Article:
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Furnishing Status

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Abstract

The legal battle over Bristol Customs official John Elbridge’s will opened with a contretemps about a small classical house and its furnishings.1 Despite an extraordinary inheritance of more than £10,000, Elbridge’s niece Rebecca Woolnough and her husband accused his executors of illicitly seeking to sell the possessions at Elbridge’s house, Cote. Although the executors offered to compensate Mrs Woolnough with furnishings from another house Elbridge owned near Bristol, she insisted there were ‘some few pieces of furniture’ that she was bent on having for herself. Appraisers drew up an inventory, which the Woolnoughs called ‘an Imperfect Schedule’ because it aggregated several of the best rooms rather than valuing individual objects. Although the household contents at Elbridge’s two dwellings were worth similar amounts — £290.8.10 and £303.12.8 respectively -the Woolnoughs insisted that ‘the furniture over the Down are of much greater Value’. Throughout the proceedings, Rebecca Woolnough displayed both emotional attachment to the goods at Cote house and a keen sense of their worth. In her desire to lay claim to ‘some few pieces of furniture’ she highlighted how individual pieces could be pivotal within the domestic setting. Such multi-layered reactions indicate how and in what ways objects displayed status for genteel people.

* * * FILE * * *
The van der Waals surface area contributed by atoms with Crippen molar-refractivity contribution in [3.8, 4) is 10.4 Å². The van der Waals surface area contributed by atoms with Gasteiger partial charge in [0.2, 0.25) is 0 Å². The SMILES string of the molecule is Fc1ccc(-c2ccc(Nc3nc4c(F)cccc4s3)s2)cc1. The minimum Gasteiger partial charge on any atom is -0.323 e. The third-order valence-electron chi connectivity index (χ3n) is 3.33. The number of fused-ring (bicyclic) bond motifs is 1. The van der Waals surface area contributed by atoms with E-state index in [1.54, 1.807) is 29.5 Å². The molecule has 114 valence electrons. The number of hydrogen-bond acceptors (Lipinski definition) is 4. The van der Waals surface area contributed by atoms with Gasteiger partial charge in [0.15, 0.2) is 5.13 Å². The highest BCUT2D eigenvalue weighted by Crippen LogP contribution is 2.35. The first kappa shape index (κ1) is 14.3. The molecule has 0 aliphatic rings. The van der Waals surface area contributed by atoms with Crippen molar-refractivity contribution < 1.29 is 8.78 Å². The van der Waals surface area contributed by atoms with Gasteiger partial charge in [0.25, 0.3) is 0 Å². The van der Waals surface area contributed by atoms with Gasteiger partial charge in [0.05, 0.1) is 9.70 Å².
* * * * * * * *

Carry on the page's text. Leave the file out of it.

Keywords

Eighteenth Century Furnishing Status Ground Floor Household Possession Domestic Space 
These keywords were added by machine and not by the authors. This process is experimental and the keywords may be updated as the learning algorithm improves.

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Notes

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Copyright information

© Stephen Hague 2015

Authors and Affiliations

  1. 1.Rowan UniversityUSA

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